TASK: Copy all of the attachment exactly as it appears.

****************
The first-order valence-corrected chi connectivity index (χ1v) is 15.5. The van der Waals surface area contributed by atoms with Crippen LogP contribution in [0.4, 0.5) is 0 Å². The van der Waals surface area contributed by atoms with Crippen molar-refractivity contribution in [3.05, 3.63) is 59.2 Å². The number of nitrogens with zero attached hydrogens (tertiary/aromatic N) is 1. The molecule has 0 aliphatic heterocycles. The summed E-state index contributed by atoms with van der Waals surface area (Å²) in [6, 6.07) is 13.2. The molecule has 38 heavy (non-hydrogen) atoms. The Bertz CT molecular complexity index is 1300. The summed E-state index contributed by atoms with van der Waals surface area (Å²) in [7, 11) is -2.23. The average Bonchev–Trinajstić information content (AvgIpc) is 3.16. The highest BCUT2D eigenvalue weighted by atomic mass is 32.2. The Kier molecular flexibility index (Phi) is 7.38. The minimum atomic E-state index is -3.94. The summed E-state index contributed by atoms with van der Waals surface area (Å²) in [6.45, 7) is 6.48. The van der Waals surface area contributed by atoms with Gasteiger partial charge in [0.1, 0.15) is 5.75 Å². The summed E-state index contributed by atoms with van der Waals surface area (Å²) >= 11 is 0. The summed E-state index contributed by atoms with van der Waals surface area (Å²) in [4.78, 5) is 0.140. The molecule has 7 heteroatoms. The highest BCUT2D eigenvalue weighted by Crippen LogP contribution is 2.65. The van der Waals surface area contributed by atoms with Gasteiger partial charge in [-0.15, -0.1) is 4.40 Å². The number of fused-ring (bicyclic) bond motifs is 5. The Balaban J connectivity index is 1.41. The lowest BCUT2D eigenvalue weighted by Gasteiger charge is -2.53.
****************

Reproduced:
The first-order valence-corrected chi connectivity index (χ1v) is 15.5. The van der Waals surface area contributed by atoms with Crippen LogP contribution in [0.4, 0.5) is 0 Å². The van der Waals surface area contributed by atoms with Crippen molar-refractivity contribution in [3.05, 3.63) is 59.2 Å². The number of nitrogens with zero attached hydrogens (tertiary/aromatic N) is 1. The molecule has 0 aliphatic heterocycles. The summed E-state index contributed by atoms with van der Waals surface area (Å²) in [6, 6.07) is 13.2. The molecule has 38 heavy (non-hydrogen) atoms. The Bertz CT molecular complexity index is 1300. The summed E-state index contributed by atoms with van der Waals surface area (Å²) in [7, 11) is -2.23. The average Bonchev–Trinajstić information content (AvgIpc) is 3.16. The highest BCUT2D eigenvalue weighted by atomic mass is 32.2. The Kier molecular flexibility index (Phi) is 7.38. The minimum atomic E-state index is -3.94. The summed E-state index contributed by atoms with van der Waals surface area (Å²) in [6.45, 7) is 6.48. The van der Waals surface area contributed by atoms with Gasteiger partial charge in [0.1, 0.15) is 5.75 Å². The summed E-state index contributed by atoms with van der Waals surface area (Å²) >= 11 is 0. The summed E-state index contributed by atoms with van der Waals surface area (Å²) in [4.78, 5) is 0.140. The molecule has 7 heteroatoms. The highest BCUT2D eigenvalue weighted by Crippen LogP contribution is 2.65. The van der Waals surface area contributed by atoms with Gasteiger partial charge in [-0.15, -0.1) is 4.40 Å². The number of fused-ring (bicyclic) bond motifs is 5. The Balaban J connectivity index is 1.41. The lowest BCUT2D eigenvalue weighted by Gasteiger charge is -2.53.